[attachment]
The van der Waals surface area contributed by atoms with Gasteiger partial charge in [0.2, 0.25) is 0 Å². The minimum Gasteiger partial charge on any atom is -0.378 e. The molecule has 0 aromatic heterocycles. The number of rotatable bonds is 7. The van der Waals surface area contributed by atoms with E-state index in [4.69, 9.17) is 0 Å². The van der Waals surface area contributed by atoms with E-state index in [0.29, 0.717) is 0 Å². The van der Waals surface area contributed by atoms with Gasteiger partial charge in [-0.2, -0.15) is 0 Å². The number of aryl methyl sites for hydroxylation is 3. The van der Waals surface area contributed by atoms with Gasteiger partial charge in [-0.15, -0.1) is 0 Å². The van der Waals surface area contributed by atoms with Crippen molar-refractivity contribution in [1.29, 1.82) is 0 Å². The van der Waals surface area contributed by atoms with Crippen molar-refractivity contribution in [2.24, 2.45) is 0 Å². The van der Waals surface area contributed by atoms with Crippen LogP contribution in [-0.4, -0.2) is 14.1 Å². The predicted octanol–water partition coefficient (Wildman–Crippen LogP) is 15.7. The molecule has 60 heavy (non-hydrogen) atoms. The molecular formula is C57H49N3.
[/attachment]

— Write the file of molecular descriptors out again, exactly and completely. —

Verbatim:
The van der Waals surface area contributed by atoms with Gasteiger partial charge in [0.2, 0.25) is 0 Å². The minimum Gasteiger partial charge on any atom is -0.378 e. The molecule has 0 aromatic heterocycles. The number of rotatable bonds is 7. The van der Waals surface area contributed by atoms with E-state index in [4.69, 9.17) is 0 Å². The van der Waals surface area contributed by atoms with E-state index in [0.29, 0.717) is 0 Å². The van der Waals surface area contributed by atoms with Gasteiger partial charge in [-0.2, -0.15) is 0 Å². The number of aryl methyl sites for hydroxylation is 3. The van der Waals surface area contributed by atoms with Gasteiger partial charge in [-0.15, -0.1) is 0 Å². The van der Waals surface area contributed by atoms with Crippen molar-refractivity contribution in [1.29, 1.82) is 0 Å². The van der Waals surface area contributed by atoms with Crippen molar-refractivity contribution in [2.24, 2.45) is 0 Å². The van der Waals surface area contributed by atoms with Crippen LogP contribution in [-0.4, -0.2) is 14.1 Å². The predicted octanol–water partition coefficient (Wildman–Crippen LogP) is 15.7. The molecule has 60 heavy (non-hydrogen) atoms. The molecular formula is C57H49N3.